However, this low cost of implementation also indirectly contribute to ERP project troubles. My article on “How Changes in the ERP Market Affect Companies in Singapore” explains the impact of such changes often leads to ERP project troubles in Singapore.
5. Matured Infrastructure
With the availability of matured and stable infrastructure, ERP is no longer restricted to on-premise deployment. You can now choose to have your ERP hosted on the cloud or hybrid cloud – all depending on your business needs and budget disposal. In countries where the internet infrastructure is not stable, companies can only implement on-premise ERP.
6. IT-Ready Workforce
Singapore workforce is one of the most advanced workforces in work in term of IT skill and knowledge. This makes the implementation of ERP much easier as compared to other countries.
With so many choices for you to choose from, it can be pretty confusing. So, how do you decide which ERP is the one for your business? Here are some articles for you to start with before deciding on an ERP vendor:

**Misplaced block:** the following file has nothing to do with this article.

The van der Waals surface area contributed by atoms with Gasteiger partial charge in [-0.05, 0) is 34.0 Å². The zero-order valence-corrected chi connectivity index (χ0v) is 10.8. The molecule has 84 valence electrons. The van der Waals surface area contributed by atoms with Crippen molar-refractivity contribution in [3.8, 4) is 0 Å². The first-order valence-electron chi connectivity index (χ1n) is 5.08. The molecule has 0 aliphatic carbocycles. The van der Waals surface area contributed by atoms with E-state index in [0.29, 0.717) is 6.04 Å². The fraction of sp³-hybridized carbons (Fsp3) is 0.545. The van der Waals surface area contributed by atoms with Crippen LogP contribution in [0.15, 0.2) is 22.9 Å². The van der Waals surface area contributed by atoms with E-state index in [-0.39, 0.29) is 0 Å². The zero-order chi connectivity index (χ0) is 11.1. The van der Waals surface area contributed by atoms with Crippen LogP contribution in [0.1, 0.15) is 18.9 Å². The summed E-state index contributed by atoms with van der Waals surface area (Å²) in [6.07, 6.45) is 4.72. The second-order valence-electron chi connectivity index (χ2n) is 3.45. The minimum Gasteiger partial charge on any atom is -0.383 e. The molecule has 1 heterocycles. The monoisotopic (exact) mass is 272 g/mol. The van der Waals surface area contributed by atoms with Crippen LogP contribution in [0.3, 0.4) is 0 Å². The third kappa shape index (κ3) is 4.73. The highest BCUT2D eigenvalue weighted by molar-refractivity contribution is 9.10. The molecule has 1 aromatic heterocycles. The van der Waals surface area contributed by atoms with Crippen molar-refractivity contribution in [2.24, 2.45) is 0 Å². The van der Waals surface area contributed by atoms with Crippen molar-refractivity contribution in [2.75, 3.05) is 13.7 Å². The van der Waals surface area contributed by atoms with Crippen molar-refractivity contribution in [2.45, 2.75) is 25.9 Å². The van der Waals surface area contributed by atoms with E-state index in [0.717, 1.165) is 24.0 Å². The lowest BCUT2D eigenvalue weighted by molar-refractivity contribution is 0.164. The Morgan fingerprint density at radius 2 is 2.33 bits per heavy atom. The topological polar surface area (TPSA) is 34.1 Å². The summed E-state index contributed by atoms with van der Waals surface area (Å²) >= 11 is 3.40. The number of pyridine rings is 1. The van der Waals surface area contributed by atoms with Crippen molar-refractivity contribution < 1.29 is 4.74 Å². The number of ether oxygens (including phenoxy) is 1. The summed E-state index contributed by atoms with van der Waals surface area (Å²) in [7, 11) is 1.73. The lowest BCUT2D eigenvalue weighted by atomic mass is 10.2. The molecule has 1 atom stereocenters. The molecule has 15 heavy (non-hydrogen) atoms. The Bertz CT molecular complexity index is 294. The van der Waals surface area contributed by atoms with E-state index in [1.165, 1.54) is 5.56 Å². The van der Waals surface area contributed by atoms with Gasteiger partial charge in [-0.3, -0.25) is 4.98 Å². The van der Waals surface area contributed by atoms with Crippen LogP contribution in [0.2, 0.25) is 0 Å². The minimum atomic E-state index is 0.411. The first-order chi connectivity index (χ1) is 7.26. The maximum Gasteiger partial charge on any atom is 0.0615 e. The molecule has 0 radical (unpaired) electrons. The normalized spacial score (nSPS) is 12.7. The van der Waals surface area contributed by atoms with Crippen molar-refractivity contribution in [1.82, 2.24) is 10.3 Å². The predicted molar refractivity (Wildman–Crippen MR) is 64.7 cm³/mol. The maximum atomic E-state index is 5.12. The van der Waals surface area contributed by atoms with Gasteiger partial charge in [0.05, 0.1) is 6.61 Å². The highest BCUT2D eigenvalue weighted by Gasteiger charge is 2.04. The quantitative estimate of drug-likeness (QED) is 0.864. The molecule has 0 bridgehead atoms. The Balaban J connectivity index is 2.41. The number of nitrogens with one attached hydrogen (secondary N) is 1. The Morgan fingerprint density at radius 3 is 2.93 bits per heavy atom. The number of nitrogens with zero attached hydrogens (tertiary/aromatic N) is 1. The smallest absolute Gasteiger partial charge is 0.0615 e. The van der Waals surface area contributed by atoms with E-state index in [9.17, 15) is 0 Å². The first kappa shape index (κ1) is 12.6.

A successful ERP project ultimately boils down to the implementation, and not the software itself. The more complex an ERP project is, the more critical it is in aligning the project implementation.
Likewise, it would be best if you based your deciding factors on the project’s return on investment. Many tend to think that investment in the project stops at the initial cost. However, additional costs such as potential customisations, support and future upgrade, needs to be factored into consideration.
ERP is more important than ever. It is hard to imagine companies with complex business processes and high transaction volume operating without an ERP system. Imagine the amount of manual and tedious data entry your staff has to do, as opposed to having a consolidated database in your ERP system.
The relatively lower cost needed for Singapore companies to implement a good ERP solution places us in a unique position. With the various government grants and support in place, Singapore companies should use this opportunity to adopt new technologies. Not only will it streamline your business operations and optimise efficiency, but it also allows businesses to stay relevant in these unpredictable times.
With proper planning and execution, companies will emerge stronger in these challenging times.
If you like to discuss further and understand more about ERP solution and implementation, please do not hesitate to contact us.